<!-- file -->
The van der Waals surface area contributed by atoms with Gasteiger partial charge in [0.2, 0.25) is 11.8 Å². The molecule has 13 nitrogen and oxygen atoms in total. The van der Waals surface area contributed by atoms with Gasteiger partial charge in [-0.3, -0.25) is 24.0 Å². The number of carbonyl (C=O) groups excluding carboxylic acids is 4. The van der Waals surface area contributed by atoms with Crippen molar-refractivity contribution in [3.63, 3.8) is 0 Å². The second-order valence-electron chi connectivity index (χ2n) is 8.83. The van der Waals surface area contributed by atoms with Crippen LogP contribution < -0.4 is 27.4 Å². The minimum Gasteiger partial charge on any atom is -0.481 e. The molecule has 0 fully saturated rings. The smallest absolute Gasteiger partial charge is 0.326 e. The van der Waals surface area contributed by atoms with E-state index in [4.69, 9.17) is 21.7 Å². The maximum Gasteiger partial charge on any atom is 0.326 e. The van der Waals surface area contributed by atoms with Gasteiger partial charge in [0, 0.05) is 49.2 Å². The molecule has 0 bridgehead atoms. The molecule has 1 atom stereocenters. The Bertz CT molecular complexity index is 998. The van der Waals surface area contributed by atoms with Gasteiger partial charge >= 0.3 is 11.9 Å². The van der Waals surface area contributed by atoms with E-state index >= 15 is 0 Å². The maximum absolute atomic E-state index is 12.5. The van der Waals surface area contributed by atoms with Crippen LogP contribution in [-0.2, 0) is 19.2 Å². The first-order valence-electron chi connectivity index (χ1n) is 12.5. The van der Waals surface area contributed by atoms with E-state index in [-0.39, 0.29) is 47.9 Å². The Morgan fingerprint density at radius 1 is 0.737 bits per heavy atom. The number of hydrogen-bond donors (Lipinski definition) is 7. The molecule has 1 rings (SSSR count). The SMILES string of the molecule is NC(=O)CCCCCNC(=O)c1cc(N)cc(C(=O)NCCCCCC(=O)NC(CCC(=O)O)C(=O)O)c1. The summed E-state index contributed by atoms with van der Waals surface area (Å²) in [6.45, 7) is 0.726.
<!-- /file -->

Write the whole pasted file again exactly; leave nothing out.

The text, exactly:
The van der Waals surface area contributed by atoms with Gasteiger partial charge in [0.2, 0.25) is 11.8 Å². The molecule has 13 nitrogen and oxygen atoms in total. The van der Waals surface area contributed by atoms with Gasteiger partial charge in [-0.3, -0.25) is 24.0 Å². The number of carbonyl (C=O) groups excluding carboxylic acids is 4. The van der Waals surface area contributed by atoms with Crippen molar-refractivity contribution in [3.63, 3.8) is 0 Å². The second-order valence-electron chi connectivity index (χ2n) is 8.83. The van der Waals surface area contributed by atoms with Crippen LogP contribution < -0.4 is 27.4 Å². The minimum Gasteiger partial charge on any atom is -0.481 e. The molecule has 0 fully saturated rings. The smallest absolute Gasteiger partial charge is 0.326 e. The van der Waals surface area contributed by atoms with E-state index in [4.69, 9.17) is 21.7 Å². The maximum Gasteiger partial charge on any atom is 0.326 e. The van der Waals surface area contributed by atoms with Gasteiger partial charge in [0, 0.05) is 49.2 Å². The molecule has 0 bridgehead atoms. The molecule has 1 atom stereocenters. The Bertz CT molecular complexity index is 998. The van der Waals surface area contributed by atoms with Gasteiger partial charge >= 0.3 is 11.9 Å². The van der Waals surface area contributed by atoms with E-state index >= 15 is 0 Å². The maximum absolute atomic E-state index is 12.5. The van der Waals surface area contributed by atoms with Crippen LogP contribution in [-0.2, 0) is 19.2 Å². The first-order valence-electron chi connectivity index (χ1n) is 12.5. The van der Waals surface area contributed by atoms with E-state index in [-0.39, 0.29) is 47.9 Å². The Morgan fingerprint density at radius 1 is 0.737 bits per heavy atom. The number of hydrogen-bond donors (Lipinski definition) is 7. The molecule has 1 rings (SSSR count). The SMILES string of the molecule is NC(=O)CCCCCNC(=O)c1cc(N)cc(C(=O)NCCCCCC(=O)NC(CCC(=O)O)C(=O)O)c1. The summed E-state index contributed by atoms with van der Waals surface area (Å²) in [6.45, 7) is 0.726.